I think that "диванный" is a neologism, probably not more than 7-8 years old, and comes from the direct (admittedly, good) translation of "armchair".
It is used mainly to refer to self-styled military specialists ("диванный генерал", "диванный вояка", "диванные войска") and/or self-styled experts ("диванный эксперт", "диванный аналитик").
In contemporary Russian use, the use of "диванный" adj. actually voids the meaning of the noun to which it's applied (e.g., "диванный эксперт" = "not an expert actually") and has a ironic or sarcastic or even pejorative connotation.
The older Russian analogues to that would be "кухонный <>" ("showing off with one's knowledge in the parlour, that knowledge never being good for use in the world outside") or "<> кислых щей" (just pejorative and a tiny bit vulgar), like other guys pointed out already. Or "<> доморощенный" (liter. "home-grown", "self-taught and so (supposedly) to a not very good extent").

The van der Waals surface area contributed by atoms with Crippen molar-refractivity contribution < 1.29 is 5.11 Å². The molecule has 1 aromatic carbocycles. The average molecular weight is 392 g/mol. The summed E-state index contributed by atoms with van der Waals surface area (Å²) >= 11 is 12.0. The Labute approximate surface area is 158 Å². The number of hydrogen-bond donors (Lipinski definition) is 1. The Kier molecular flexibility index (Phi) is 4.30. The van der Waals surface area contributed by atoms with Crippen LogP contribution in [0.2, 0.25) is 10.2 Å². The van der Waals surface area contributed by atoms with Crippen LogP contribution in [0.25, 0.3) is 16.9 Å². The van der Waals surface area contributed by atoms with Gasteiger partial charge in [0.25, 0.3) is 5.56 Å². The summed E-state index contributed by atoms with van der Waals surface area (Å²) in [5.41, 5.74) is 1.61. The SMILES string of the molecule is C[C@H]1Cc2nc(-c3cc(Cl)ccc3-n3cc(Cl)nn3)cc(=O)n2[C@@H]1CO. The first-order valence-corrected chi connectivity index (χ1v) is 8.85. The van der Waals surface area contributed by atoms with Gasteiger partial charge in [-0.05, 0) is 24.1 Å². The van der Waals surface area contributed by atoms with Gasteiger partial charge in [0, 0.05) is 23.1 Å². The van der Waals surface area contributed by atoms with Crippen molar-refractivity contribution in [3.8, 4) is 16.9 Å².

That's what your English examples seem to denote, anyway.
Note 1: note the inverse order of noun and adjective, this strengthens the expressiveness.
Note 2: there's even more pejorative and vulgar "<> недоделанный" (liter. that adj. means "uncompleted, unfinished", but, again, in this use case it's very pejorative and vulgar).
On the other hand, to denote a lack of practical knowledge in somebody admittedly (well enough) theoretically trained, there is no direct one-word analogue. There's an ironic expression "молодой боец" ("just from the boot camp") or an ironic use of "молодой специалист" ("just finished studying, never worked seriously in this field").
person whose knowledge is purely theoretical- in casual speak it would be just "теоретик" pronounced with contemptuous slightly snobbish tone. Or, if you would like it really derogatory, then "теоретик кислых щей"